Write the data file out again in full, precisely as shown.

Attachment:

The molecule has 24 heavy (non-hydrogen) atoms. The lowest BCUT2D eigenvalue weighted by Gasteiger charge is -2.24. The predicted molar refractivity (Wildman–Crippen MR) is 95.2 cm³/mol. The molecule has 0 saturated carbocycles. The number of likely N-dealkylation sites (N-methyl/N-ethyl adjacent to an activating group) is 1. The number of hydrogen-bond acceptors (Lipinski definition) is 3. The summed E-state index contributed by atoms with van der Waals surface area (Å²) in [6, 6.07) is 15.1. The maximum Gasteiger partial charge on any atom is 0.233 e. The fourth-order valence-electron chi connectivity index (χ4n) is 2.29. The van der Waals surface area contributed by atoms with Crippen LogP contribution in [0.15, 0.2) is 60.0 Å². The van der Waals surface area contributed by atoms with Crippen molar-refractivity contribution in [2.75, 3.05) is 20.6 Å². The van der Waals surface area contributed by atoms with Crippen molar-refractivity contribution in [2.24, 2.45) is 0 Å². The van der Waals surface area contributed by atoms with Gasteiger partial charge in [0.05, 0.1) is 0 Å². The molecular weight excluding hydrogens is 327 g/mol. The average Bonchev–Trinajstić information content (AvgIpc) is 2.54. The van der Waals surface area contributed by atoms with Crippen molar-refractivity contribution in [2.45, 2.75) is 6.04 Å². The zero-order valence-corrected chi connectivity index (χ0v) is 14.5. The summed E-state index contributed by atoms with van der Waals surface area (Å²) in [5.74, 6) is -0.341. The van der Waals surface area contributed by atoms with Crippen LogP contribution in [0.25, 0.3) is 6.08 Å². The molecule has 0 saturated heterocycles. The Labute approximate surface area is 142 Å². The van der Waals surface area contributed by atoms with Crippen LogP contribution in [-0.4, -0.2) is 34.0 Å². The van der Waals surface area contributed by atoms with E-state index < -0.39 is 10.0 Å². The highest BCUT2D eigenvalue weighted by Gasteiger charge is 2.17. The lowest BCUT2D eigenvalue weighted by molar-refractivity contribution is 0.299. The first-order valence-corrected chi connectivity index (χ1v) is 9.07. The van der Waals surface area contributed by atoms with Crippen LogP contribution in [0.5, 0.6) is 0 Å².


The molecule has 24 heavy (non-hydrogen) atoms. The lowest BCUT2D eigenvalue weighted by Gasteiger charge is -2.24. The predicted molar refractivity (Wildman–Crippen MR) is 95.2 cm³/mol. The molecule has 0 saturated carbocycles. The number of likely N-dealkylation sites (N-methyl/N-ethyl adjacent to an activating group) is 1. The number of hydrogen-bond acceptors (Lipinski definition) is 3. The summed E-state index contributed by atoms with van der Waals surface area (Å²) in [6, 6.07) is 15.1. The maximum Gasteiger partial charge on any atom is 0.233 e. The fourth-order valence-electron chi connectivity index (χ4n) is 2.29. The van der Waals surface area contributed by atoms with Crippen LogP contribution in [0.15, 0.2) is 60.0 Å². The van der Waals surface area contributed by atoms with Crippen molar-refractivity contribution in [2.75, 3.05) is 20.6 Å². The van der Waals surface area contributed by atoms with Crippen molar-refractivity contribution in [2.24, 2.45) is 0 Å². The van der Waals surface area contributed by atoms with Gasteiger partial charge in [0.05, 0.1) is 0 Å². The molecular weight excluding hydrogens is 327 g/mol. The average Bonchev–Trinajstić information content (AvgIpc) is 2.54. The van der Waals surface area contributed by atoms with Crippen molar-refractivity contribution in [2.45, 2.75) is 6.04 Å². The zero-order valence-corrected chi connectivity index (χ0v) is 14.5. The summed E-state index contributed by atoms with van der Waals surface area (Å²) in [5.74, 6) is -0.341. The van der Waals surface area contributed by atoms with Crippen LogP contribution in [0.25, 0.3) is 6.08 Å². The molecule has 0 saturated heterocycles. The Labute approximate surface area is 142 Å². The van der Waals surface area contributed by atoms with Crippen LogP contribution in [-0.4, -0.2) is 34.0 Å². The van der Waals surface area contributed by atoms with E-state index < -0.39 is 10.0 Å². The highest BCUT2D eigenvalue weighted by Gasteiger charge is 2.17. The lowest BCUT2D eigenvalue weighted by molar-refractivity contribution is 0.299. The first-order valence-corrected chi connectivity index (χ1v) is 9.07. The van der Waals surface area contributed by atoms with Crippen LogP contribution in [0.5, 0.6) is 0 Å².